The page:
Transitional council in Haiti selects new prime minister for a country under siege by gangs

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FILE - Haiti's then Prime Minister Garry Conille speaks with journalists after a press conference in Port-au-Prince, Oct. 6, 2011. Conille was named Haitis new prime minister, Tuesday, May 28, 2024. (AP Photo/Dieu Nalio Chery, File)

SAN JUAN – U.N. development specialist Garry Conille was named Haiti’s new prime minister Tuesday evening, nearly a month after a coalition within a fractured transitional council sought to choose someone else for the position.

The long-awaited move comes as gangs continue to terrorize the capital of Port-au-Prince, opening fire in once peaceful neighborhoods and using heavy machinery to demolish several police stations and prisons.

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Council member Louis Gérald Gilles told The Associated Press that six out of seven council members with voting power chose Conille earlier Tuesday. He said one member, Laurent St. Cyr, was not in Haiti and therefore did not vote.

Conille has been UNICEF's regional director for Latin America and the Caribbean since January 2023 and previously served as Haiti’s prime minister from October 2011 to May 2012 under then President Michel Martelly. He replaces Michel Patrick Boisvert, who was named interim prime minister after Ariel Henry resigned via letter in late April.

Henry was on an official trip to Kenya when a coalition of powerful gangs launched coordinated attacks Feb. 29, seizing control of police stations, shooting at Haiti’s main international airport and storming the country’s two biggest prisons, releasing more than 4,000 inmates.

Henry was locked out of the country by the attacks, with the airport in the Port-au-Prince capital remaining shuttered for nearly three months.

Gang violence is still surging in parts of Haiti’s capital and beyond as Conille takes over the helm of the troubled Caribbean country awaiting the U.N.-backed deployment of a police force from Kenya and other countries.

Conille studied medicine and public health and helped develop health care in impoverished communities in Haiti, where he helped coordinate reconstruction efforts after the devastating 2010 earthquake. The g ang violence has taken a toll on that system, however.

He worked for several years at the United Nations before Martelly designated him as prime minister in 2011. Conille resigned less than a year later following clashes with the president and his Cabinet over an investigation into government officials who have dual nationality, which is not allowed by Haiti’s constitution.

Conille could not be immediately reached for comment. UNICEF said in a brief statement to late Tuesday that he was stepping down from his role as regional director: “We are working closely with Garry to ensure a smooth transition at this time.”

Conille has an arduous task ahead of him, having to quell rampant gang violence while helping lift Haiti out of deep poverty, with inflation reaching a record 29%, according to the latest data available. In recent years, gangs that control at least 80% of Port-au-Prince have forced more than 360,000 people from their homes, and they continue to control key routes from the capital to Haiti’s northern and southern regions, often paralyzing the transportation of critical goods.

The selection of Conille as prime minister comes just weeks after former Haitian sports minister Fritz Bélizaire was chosen for the post in late April by a four-member coalition within the nine-member transitional council in a surprise announcement that angered many. Critics said proper procedure was not followed as dictated by the framework that established the council, so a new process was started to choose a prime minister, with dozens of names submitted for the post.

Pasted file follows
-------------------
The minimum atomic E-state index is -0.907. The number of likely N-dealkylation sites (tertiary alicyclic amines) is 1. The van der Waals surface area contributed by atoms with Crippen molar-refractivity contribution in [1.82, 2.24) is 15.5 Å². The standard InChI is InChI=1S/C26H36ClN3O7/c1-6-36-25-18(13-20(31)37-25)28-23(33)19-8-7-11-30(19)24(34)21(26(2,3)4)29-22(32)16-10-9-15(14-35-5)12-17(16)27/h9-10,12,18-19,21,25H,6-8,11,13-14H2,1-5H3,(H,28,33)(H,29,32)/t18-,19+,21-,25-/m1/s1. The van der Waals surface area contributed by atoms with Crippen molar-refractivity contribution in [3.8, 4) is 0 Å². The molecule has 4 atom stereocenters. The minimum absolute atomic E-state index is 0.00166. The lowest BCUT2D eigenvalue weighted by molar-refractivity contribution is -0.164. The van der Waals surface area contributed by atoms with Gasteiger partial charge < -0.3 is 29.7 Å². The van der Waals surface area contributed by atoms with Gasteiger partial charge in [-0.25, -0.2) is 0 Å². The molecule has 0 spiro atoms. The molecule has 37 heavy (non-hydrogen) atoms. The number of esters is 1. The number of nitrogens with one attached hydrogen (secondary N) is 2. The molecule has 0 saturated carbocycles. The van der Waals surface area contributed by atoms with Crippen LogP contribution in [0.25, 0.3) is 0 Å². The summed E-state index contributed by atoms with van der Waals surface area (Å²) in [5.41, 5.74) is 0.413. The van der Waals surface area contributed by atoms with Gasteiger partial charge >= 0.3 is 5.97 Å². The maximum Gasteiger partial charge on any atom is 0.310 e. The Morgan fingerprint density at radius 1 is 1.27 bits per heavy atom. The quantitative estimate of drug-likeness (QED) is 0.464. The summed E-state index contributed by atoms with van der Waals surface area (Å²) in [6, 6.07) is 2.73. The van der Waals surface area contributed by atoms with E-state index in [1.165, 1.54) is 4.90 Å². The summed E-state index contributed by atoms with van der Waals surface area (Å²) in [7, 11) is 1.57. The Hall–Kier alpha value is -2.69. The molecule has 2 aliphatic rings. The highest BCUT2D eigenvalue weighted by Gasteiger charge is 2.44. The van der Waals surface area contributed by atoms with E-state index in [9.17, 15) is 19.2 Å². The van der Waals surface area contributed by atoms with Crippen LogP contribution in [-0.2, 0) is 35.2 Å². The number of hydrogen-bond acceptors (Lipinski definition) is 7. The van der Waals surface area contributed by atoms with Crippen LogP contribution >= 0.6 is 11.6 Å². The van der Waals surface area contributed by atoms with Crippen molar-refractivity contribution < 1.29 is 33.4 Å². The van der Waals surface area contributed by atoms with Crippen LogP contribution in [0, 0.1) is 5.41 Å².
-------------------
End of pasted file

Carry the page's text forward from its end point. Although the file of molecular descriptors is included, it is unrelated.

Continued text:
The drawn-out process has been criticized by many, including the Montana Accord, a Haitian civil society group that has a representative on the council.

In a statement Tuesday, the group accused the council of not taking any “consequential measures” since being installed as “the suffering of the people is getting worse, while the gangs are taking control of more territory and committing more crimes.”

It also accused the council of not being transparent while choosing a new prime minister, saying it did not publicly share the criteria used or the names submitted, among other things.

Liné Balthazar, president of the Tet Kale party, called on the council to be transparent in an interview Monday with Magik9, a local radio station, and said the selection of a prime minister appeared improvised.

In addition to selecting a new prime minister, the nine-member council, of which seven have voting powers, also has to appoint a provisional electoral commission, a requirement before elections can take place. The council’s non-renewable mandate expires Feb. 7, 2026, at which date a new president is scheduled to be sworn in.

In addition to picking a new prime minister, the council also is responsible for selecting a new Cabinet and holding general elections by the end of next year.

The council members are Emmanuel Vertilaire for Petit Desalin, a party led by former senator and presidential candidate Jean-Charles Moïse; Smith Augustin for EDE/RED, a party led by former Prime Minister Claude Joseph; Fritz Alphonse Jean of the Montana Accord; Leslie Voltaire for Fanmi Lavalas, the party of former President Jean-Bertrand Aristide; Louis Gérald Gilles for the Dec. 21 coalition that backs former Prime Minister Ariel Henry; Edgard Leblanc Fils for the Jan. 30 Collective, which represents parties including that of former President Michel Martelly; and Laurent Saint-Cyr for the private sector.

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